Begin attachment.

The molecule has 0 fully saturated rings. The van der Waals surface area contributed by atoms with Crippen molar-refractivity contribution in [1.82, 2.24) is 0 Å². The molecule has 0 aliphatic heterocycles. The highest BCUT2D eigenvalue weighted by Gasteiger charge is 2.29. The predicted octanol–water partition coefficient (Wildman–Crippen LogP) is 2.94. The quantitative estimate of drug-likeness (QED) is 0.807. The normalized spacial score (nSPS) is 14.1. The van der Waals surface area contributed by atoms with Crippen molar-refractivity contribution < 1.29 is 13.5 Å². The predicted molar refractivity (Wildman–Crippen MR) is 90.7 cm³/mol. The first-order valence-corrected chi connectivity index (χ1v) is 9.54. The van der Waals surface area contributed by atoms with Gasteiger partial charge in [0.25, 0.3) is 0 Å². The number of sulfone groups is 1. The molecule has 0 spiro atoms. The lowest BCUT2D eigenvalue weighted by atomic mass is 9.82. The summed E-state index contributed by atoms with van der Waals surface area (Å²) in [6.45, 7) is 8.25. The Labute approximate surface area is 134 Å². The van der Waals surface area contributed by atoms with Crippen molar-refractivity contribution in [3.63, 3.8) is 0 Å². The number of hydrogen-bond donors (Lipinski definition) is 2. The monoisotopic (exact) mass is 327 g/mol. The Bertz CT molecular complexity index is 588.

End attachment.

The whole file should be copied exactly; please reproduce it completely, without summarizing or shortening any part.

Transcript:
The molecule has 0 fully saturated rings. The van der Waals surface area contributed by atoms with Crippen molar-refractivity contribution in [1.82, 2.24) is 0 Å². The molecule has 0 aliphatic heterocycles. The highest BCUT2D eigenvalue weighted by Gasteiger charge is 2.29. The predicted octanol–water partition coefficient (Wildman–Crippen LogP) is 2.94. The quantitative estimate of drug-likeness (QED) is 0.807. The normalized spacial score (nSPS) is 14.1. The van der Waals surface area contributed by atoms with Crippen molar-refractivity contribution < 1.29 is 13.5 Å². The predicted molar refractivity (Wildman–Crippen MR) is 90.7 cm³/mol. The first-order valence-corrected chi connectivity index (χ1v) is 9.54. The van der Waals surface area contributed by atoms with Gasteiger partial charge in [0.25, 0.3) is 0 Å². The number of sulfone groups is 1. The molecule has 0 spiro atoms. The lowest BCUT2D eigenvalue weighted by atomic mass is 9.82. The summed E-state index contributed by atoms with van der Waals surface area (Å²) in [6.45, 7) is 8.25. The Labute approximate surface area is 134 Å². The van der Waals surface area contributed by atoms with Crippen molar-refractivity contribution in [3.63, 3.8) is 0 Å². The number of hydrogen-bond donors (Lipinski definition) is 2. The monoisotopic (exact) mass is 327 g/mol. The Bertz CT molecular complexity index is 588.